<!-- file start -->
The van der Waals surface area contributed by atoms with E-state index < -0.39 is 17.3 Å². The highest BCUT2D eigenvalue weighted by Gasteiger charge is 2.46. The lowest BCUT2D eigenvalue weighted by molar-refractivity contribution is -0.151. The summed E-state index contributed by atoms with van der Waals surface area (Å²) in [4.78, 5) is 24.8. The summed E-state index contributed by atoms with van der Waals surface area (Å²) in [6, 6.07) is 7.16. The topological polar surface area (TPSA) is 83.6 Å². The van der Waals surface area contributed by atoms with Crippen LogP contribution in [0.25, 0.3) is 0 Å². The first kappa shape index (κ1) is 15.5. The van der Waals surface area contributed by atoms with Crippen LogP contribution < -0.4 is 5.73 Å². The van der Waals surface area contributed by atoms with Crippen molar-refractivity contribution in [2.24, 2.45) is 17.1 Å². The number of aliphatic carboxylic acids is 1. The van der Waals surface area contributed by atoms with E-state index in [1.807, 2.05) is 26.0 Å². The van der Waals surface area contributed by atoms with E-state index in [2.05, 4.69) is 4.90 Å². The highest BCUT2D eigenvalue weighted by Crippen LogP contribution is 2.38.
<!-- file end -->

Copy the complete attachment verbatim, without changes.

The van der Waals surface area contributed by atoms with E-state index < -0.39 is 17.3 Å². The highest BCUT2D eigenvalue weighted by Gasteiger charge is 2.46. The lowest BCUT2D eigenvalue weighted by molar-refractivity contribution is -0.151. The summed E-state index contributed by atoms with van der Waals surface area (Å²) in [4.78, 5) is 24.8. The summed E-state index contributed by atoms with van der Waals surface area (Å²) in [6, 6.07) is 7.16. The topological polar surface area (TPSA) is 83.6 Å². The van der Waals surface area contributed by atoms with Crippen LogP contribution in [0.25, 0.3) is 0 Å². The first kappa shape index (κ1) is 15.5. The van der Waals surface area contributed by atoms with Crippen LogP contribution < -0.4 is 5.73 Å². The van der Waals surface area contributed by atoms with Crippen molar-refractivity contribution in [2.24, 2.45) is 17.1 Å². The number of aliphatic carboxylic acids is 1. The van der Waals surface area contributed by atoms with E-state index in [1.807, 2.05) is 26.0 Å². The van der Waals surface area contributed by atoms with E-state index in [2.05, 4.69) is 4.90 Å². The highest BCUT2D eigenvalue weighted by Crippen LogP contribution is 2.38.